Labour | Store Operations

Update on the amendments to the Act respecting Labour Standards (ALS) in Québec

Bill 176 (an Act to Amend the Act Respecting Labour Standards and other legislative provisions primarily to facilitate family-work balance) was finally adopted by a parliamentary commission by the National Assembly last June.

It should be noted that the bill came into force on the date on which it was signed; on June 12, 2018. However, certain provisions will only take effect on January 1, 2019. Here is a summary of the nine key points to remember.

  1. There is an increase in the number of days of paid annual leave 

    Employees will now be entitled to three weeks of paid vacation after three years of continuous service. Currently, employees are entitled to this third week of paid vacation only when they have accumulated five years of continuous service.

  1. Recognition of caregiver status 

    The Act as adopted now recognizes the status of a caregiver. It allows an employee to use it if they become a caregiver for a family member, but also for those who have acted as foster parents.With this in mind, the Act was amended to allow an employee to be absent for 16 to 36 weeks over a period of 12 months when he or she acts as a caregiver.

  1. Ban of differential treatment: so-called orphan clauses 

    An “orphan” clause is any clause in an employment contract that provides different salary treatment for certain groups of employees, particularly with respect to social benefits and pension plans. Currently, these clauses are not prohibited, which allows employers to offer different terms to their employees based on their hiring date.From now on, these “orphan” clauses will be prohibited and an appeal to the Tribunal administratif du travail du Québec may be submitted by an employee who believes he or she has been discriminated against on the basis of their hiring date with respect to pension plans or social benefits.This complaint must be filed within one year after the observation of differential treatment. However, the law does not act retroactively and it preserves the contractual terms negotiated and signed before its enactment (June 12, 2018).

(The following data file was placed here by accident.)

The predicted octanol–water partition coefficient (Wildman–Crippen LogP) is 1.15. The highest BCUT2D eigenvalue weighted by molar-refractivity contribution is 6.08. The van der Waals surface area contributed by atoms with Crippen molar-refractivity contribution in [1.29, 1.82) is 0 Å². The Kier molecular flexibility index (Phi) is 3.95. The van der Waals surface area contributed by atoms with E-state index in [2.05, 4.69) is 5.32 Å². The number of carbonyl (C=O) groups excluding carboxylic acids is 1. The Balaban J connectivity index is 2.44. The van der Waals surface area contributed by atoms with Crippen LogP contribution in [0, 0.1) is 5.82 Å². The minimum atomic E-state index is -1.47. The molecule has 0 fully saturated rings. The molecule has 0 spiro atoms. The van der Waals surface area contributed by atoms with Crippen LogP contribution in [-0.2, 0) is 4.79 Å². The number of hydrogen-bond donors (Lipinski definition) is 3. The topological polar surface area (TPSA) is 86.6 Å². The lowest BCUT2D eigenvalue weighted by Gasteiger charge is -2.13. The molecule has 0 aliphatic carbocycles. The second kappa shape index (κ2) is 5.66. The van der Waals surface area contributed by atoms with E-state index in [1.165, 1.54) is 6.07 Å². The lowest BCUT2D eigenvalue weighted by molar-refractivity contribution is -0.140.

1. Duration of the Work Week 

    The authorization of the Commission will no longer be necessary to reach an agreement on the staggering of hours, provided that it is for a maximum of six months, that it is recorded in writing, that the hours are spread over a maximum period of four weeks and that a work week does not exceed the standard provided for in the Act or the regulations by more than ten hours.In addition, the employee or employer may terminate the agreement by giving notice at least two weeks’ notice prior to the scheduled end of the agreed staggering. The rule that the average hours worked during that period must be equivalent to the standard provided for in the Act or the regulations remains in effect.

  1. Right to Refuse to Work 

    From now on, an employee may refuse to work in the following two situations:

    1. If he or she is asked to work more than two hours beyond their usual daily hours of work, rather than four, such as before June 12, 2018.
    2. If he or she has not been informed at least five days in advance that they would be required to work overtime, except where the nature of their duties require them to remain on standby or, in the case of an agricultural worker, when their services are required within the limits set by the law.
  1. Temporary Employment Agencies 

    A new section has been added to the LSA specifically targeting temporary employment agencies. The agencies will now need to obtain a permit before offering their services. This permit will be issued by the Commission des normes, de l’équité, de la santé et de la sécurité du travail. These latter measures are part of the protests aimed at providing better protection for the targeted workers – often immigrants and undocumented workers.The new section also provides that agencies will not be allowed to pay a lower pay rate than that which is paid to the company’s employees. Companies will therefore now be jointly responsible with the agencies with which they do business.Following the tabling of the draft regulation (not yet introduced) regarding the mandatory permit for employment agencies and temporary foreign worker recruitment agencies, we can anticipate that:

    1. Two categories of permits would be proposed: one for employment agencies and one for temporary foreign worker recruitment agencies.